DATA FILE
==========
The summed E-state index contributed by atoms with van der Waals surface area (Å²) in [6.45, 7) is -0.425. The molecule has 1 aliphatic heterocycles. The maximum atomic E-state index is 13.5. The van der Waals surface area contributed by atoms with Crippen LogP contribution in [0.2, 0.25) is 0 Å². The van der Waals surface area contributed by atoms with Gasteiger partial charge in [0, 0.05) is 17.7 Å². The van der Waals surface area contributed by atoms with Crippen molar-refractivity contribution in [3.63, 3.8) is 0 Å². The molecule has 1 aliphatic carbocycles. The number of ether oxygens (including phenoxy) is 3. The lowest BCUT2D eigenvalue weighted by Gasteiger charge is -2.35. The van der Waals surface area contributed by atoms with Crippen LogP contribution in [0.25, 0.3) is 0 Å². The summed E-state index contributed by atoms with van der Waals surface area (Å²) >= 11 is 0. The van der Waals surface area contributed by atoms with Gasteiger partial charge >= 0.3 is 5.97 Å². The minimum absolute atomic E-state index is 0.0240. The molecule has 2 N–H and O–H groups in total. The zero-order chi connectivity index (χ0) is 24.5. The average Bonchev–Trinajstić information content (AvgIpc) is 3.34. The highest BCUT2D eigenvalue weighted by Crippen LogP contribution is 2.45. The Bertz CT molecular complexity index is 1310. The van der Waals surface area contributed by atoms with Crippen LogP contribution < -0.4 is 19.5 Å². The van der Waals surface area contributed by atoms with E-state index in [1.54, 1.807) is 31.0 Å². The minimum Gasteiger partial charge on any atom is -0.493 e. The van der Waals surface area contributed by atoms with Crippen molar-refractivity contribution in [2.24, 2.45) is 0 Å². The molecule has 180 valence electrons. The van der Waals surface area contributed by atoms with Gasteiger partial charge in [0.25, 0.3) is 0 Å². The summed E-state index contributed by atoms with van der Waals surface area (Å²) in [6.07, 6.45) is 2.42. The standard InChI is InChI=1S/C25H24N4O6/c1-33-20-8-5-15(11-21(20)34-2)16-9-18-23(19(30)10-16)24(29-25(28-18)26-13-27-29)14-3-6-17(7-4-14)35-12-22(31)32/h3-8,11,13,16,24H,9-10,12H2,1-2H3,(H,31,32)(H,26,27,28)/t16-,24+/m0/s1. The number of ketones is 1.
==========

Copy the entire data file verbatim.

The summed E-state index contributed by atoms with van der Waals surface area (Å²) in [6.45, 7) is -0.425. The molecule has 1 aliphatic heterocycles. The maximum atomic E-state index is 13.5. The van der Waals surface area contributed by atoms with Crippen LogP contribution in [0.2, 0.25) is 0 Å². The van der Waals surface area contributed by atoms with Gasteiger partial charge in [0, 0.05) is 17.7 Å². The van der Waals surface area contributed by atoms with Crippen molar-refractivity contribution in [3.63, 3.8) is 0 Å². The molecule has 1 aliphatic carbocycles. The number of ether oxygens (including phenoxy) is 3. The lowest BCUT2D eigenvalue weighted by Gasteiger charge is -2.35. The van der Waals surface area contributed by atoms with Crippen LogP contribution in [0.25, 0.3) is 0 Å². The summed E-state index contributed by atoms with van der Waals surface area (Å²) >= 11 is 0. The van der Waals surface area contributed by atoms with Gasteiger partial charge >= 0.3 is 5.97 Å². The minimum absolute atomic E-state index is 0.0240. The molecule has 2 N–H and O–H groups in total. The zero-order chi connectivity index (χ0) is 24.5. The average Bonchev–Trinajstić information content (AvgIpc) is 3.34. The highest BCUT2D eigenvalue weighted by Crippen LogP contribution is 2.45. The Bertz CT molecular complexity index is 1310. The van der Waals surface area contributed by atoms with Crippen LogP contribution < -0.4 is 19.5 Å². The van der Waals surface area contributed by atoms with E-state index in [1.54, 1.807) is 31.0 Å². The minimum Gasteiger partial charge on any atom is -0.493 e. The van der Waals surface area contributed by atoms with Crippen molar-refractivity contribution in [2.24, 2.45) is 0 Å². The molecule has 180 valence electrons. The van der Waals surface area contributed by atoms with Gasteiger partial charge in [0.25, 0.3) is 0 Å². The summed E-state index contributed by atoms with van der Waals surface area (Å²) in [6.07, 6.45) is 2.42. The standard InChI is InChI=1S/C25H24N4O6/c1-33-20-8-5-15(11-21(20)34-2)16-9-18-23(19(30)10-16)24(29-25(28-18)26-13-27-29)14-3-6-17(7-4-14)35-12-22(31)32/h3-8,11,13,16,24H,9-10,12H2,1-2H3,(H,31,32)(H,26,27,28)/t16-,24+/m0/s1. The number of ketones is 1.